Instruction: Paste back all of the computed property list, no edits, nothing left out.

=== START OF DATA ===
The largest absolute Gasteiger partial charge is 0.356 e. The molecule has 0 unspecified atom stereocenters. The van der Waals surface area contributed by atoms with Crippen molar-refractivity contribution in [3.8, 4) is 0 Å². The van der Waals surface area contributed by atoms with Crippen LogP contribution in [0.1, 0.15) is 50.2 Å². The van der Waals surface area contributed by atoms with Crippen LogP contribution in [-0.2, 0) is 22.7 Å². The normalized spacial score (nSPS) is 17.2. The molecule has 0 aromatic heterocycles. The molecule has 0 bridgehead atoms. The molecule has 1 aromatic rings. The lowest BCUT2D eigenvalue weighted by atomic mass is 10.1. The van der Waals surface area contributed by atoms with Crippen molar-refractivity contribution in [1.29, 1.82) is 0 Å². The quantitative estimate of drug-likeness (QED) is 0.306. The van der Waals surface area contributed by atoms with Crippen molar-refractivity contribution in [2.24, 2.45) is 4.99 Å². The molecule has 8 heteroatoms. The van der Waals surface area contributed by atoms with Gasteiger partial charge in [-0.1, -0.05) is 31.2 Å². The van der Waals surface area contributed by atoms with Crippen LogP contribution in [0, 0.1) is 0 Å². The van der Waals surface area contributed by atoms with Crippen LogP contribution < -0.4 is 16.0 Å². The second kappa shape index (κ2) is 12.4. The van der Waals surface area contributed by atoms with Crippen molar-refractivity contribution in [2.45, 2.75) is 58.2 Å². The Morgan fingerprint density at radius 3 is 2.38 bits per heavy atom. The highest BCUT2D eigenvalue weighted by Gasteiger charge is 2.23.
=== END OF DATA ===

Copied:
The largest absolute Gasteiger partial charge is 0.356 e. The molecule has 0 unspecified atom stereocenters. The van der Waals surface area contributed by atoms with Crippen molar-refractivity contribution in [3.8, 4) is 0 Å². The van der Waals surface area contributed by atoms with Crippen LogP contribution in [0.1, 0.15) is 50.2 Å². The van der Waals surface area contributed by atoms with Crippen LogP contribution in [-0.2, 0) is 22.7 Å². The normalized spacial score (nSPS) is 17.2. The molecule has 0 aromatic heterocycles. The molecule has 0 bridgehead atoms. The molecule has 1 aromatic rings. The lowest BCUT2D eigenvalue weighted by atomic mass is 10.1. The van der Waals surface area contributed by atoms with Crippen molar-refractivity contribution in [1.29, 1.82) is 0 Å². The quantitative estimate of drug-likeness (QED) is 0.306. The van der Waals surface area contributed by atoms with Crippen molar-refractivity contribution in [2.24, 2.45) is 4.99 Å². The molecule has 8 heteroatoms. The van der Waals surface area contributed by atoms with Gasteiger partial charge in [-0.1, -0.05) is 31.2 Å². The van der Waals surface area contributed by atoms with Crippen LogP contribution in [0, 0.1) is 0 Å². The van der Waals surface area contributed by atoms with Crippen LogP contribution < -0.4 is 16.0 Å². The second kappa shape index (κ2) is 12.4. The van der Waals surface area contributed by atoms with Crippen molar-refractivity contribution in [2.45, 2.75) is 58.2 Å². The Morgan fingerprint density at radius 3 is 2.38 bits per heavy atom. The highest BCUT2D eigenvalue weighted by Gasteiger charge is 2.23.